Wednesday, October 20, 2010

Native American Farmers Awarded $760 Million in USDA Class Action Settlement

Native American farmers that alleged discrimination by the U.S. Department of Agriculture in a class action lawsuit will receive close to a billion dollars from a settlement agreement announced yesterday by the agency. 

The lawsuit, Marilyn Keepseagle et al., v. Vilsack (Civil Action No. 99-3119 (D.D.C.)), was first filed on November 24th, 1999, but the discrimination complaints from thousands of Native American farmers span a decade (1981-1999). The complaints, in general, alleged that Native American farmers and ranchers did not have the same opportunity to obtain USDA farm loans as white farmers and ranchers.

Under the settlement agreement, known as the “Keepseagle Settlement,” $680 million will be made available to eligible class members to compensate them for their discrimination claims, according to a press release issued yesterday by the USDA.

In addition, the agreement provides up to $80 million in debt forgiveness to successful claimants with outstanding USDA Farm Loan program debt. Also, a moratorium on foreclosures of most claimants’ farms and a moratorium on accelerations and administrative offsets of class members’ farm loan accounts will be put into place until after claimants have gone through the claims process or the Secretary of Agriculture has been notified that a claim has been denied.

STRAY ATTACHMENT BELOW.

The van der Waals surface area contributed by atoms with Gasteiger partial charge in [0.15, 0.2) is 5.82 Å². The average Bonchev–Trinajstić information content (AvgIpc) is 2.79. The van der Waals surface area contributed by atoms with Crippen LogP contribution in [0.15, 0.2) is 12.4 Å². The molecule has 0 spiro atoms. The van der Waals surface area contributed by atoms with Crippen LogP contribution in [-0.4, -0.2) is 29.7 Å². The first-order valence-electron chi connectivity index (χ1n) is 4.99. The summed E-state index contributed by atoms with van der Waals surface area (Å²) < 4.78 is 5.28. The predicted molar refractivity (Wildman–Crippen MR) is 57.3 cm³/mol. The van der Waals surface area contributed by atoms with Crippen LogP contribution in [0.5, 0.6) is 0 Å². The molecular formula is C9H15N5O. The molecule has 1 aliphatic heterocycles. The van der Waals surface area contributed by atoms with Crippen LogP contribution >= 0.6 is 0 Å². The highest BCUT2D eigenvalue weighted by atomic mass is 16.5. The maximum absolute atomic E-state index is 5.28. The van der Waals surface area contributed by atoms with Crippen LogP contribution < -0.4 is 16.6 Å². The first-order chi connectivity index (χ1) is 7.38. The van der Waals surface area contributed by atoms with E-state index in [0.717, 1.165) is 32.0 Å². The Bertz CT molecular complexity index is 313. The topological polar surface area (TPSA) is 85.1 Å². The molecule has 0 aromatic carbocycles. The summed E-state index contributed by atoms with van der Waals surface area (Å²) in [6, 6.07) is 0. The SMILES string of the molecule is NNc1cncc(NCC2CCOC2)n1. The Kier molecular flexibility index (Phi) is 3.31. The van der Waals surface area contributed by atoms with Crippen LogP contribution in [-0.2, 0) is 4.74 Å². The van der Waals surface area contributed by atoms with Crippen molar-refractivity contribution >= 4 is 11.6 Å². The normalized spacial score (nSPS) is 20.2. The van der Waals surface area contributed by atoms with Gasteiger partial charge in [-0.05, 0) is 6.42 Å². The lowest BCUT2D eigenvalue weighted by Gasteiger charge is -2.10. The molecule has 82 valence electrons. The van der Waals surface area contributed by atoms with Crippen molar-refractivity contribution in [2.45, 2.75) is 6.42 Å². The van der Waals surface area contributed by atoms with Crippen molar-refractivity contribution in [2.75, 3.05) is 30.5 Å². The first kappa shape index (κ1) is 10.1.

The settlement also provides a broad range of programmatic relief, including the creation of a new Federal Advisory Council for Native American farmers and ranchers and a new ombudsman position to address farm program issues related to Native American farmers and ranchers as well as all other socially disadvantaged farmers and ranchers. 

The settlement will not be final until it is formally approved by the U.S. District Court for the District of Columbia.

Agriculture Secretary Tom Vilsack said in the release announcing the settlement, “Today’s settlement can never undo wrongs that Native Americans may have experienced in past decades, but combined with the actions we at USDA are taking to address such wrongs, the settlement will provide some measure of relief to those alleging discrimination.”

In a press release issued yesterday, the National Congress of American Indians praised the settlement.  

"This settlement provides long awaited justice for American Indian farmers and ranchers who have only sought an equal opportunity to work hard and succeed,” said Jefferson Keel, President of NCAI. “We are pleased that the court and the Obama Administration have taken tangible steps today to right a wrong  reinforce the trust relationship between the United States and American Indian tribal nations.”

No comments:

Post a Comment